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A06 - General issues with sharing audio data

Heiko Seeliger


Prosodic data in its raw form – voice recordings, or possibly even video recordings – is inherently identifiable. In A06, we give participants of our production studies a wide range of options of what we can do with their data. For sharing, they can opt in or out of sharing (i) with other researchers within the University of Cologne, (ii) with other researchers at non-commercial research institutions within the EU, and (iii) such researchers outside of the EU. As regards playback of the recordings, they can opt in or out of:

  • Any kind of publication
  • Online appendices connected to publications
  • Talks
  • Use in follow-up studies as stimuli
  • Teaching (i.e. playback in seminars)
  • University websites
  • None of the above

The playback options explicitly relate only to the actual voice recordings, while the sharing options relate to any kind of data. This raises a potentially thorny issue: Audio recordings of someone speaking are clearly personally identifiable (i.e. if I know the person speaking, I will recognize them by their voice); aggregated data, on the other hand, is usually treated in the field as clearly not personally identifiable. By ‘aggregation’, I mean any kind of dimensionality reduction, such as e.g. calculating mean F0 per syllable/word/utterance/etc. The potential issue is where to draw the line.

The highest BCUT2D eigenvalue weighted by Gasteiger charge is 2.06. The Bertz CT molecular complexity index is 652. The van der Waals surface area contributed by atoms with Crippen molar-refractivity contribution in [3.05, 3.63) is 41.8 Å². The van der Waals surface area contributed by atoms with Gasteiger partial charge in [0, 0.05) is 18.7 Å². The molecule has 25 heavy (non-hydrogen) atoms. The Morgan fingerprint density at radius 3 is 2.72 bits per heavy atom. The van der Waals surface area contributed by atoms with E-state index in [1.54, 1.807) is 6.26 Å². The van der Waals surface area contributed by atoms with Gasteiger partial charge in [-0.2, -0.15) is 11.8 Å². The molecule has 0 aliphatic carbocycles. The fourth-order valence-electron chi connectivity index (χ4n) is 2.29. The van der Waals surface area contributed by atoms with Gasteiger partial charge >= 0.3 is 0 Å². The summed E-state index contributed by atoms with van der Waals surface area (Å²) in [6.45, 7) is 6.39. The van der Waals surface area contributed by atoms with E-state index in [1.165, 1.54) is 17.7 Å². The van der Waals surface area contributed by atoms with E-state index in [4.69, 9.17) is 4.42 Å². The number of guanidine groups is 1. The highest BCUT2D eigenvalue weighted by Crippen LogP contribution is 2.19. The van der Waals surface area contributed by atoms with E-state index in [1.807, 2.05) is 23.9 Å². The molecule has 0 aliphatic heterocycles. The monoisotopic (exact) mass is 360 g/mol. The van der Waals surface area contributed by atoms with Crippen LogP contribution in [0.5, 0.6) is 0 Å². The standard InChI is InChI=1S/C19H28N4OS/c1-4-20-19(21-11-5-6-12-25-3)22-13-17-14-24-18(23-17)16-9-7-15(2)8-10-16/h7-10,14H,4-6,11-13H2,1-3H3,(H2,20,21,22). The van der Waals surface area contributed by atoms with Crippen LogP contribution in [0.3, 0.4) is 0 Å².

For example: Are F0 contours personally identifiable? Absent information about formants (at the very least), it is not possible to reconstruct someone’s voice from such data, but there are surely cases where it would be possible to recognize someone from the playback of an F0 contour. This type of data is generally treated as not personally identifiable, but in my opinion, this is an edge case. Aggregated formant data is another example: Often, it is the very point of research on formants to identify speaker-specific variations in vowel quality. Nevertheless, formant data is generally treated as anonymous enough.

Amount of data & file sizes

There is at least one more reason, besides anonymity, why audio recordings are not generally widely shared: WAV files are fairly large (roughly 5 MB for a one-minute recording sampled at the standard 44.1 kHz and 16 bit sampling depth). Compression is usually ‘lossy’ – i.e. it changes the signal, which is undesirable in research – but even a lossless compression format such as FLAC still weighs in at around 2 MB for a one-minute recording. As a consequence, corpora of audio recordings, particularly large ones, are usually only shared on request, if at all.

Researcher degrees of freedom

A challenge that is not at first sight related to the concept of open science is that of researcher degrees of freedom (see Roettger, 2019, for much more detail). In my experience, this challenge is particularly great in research on prosody, because there are virtually always multiple different ways of quantifying a phenomenon of interest, and there is rarely, if ever, one correct option.

As a deceptively simple example, take the concept of duration. The duration of e.g. a syllable or word has a clear definition (if we ignore the issue of unclear segment boundaries resulting from co-articulation and reduction processes, which are very common), but at least the following questions arise in research on duration: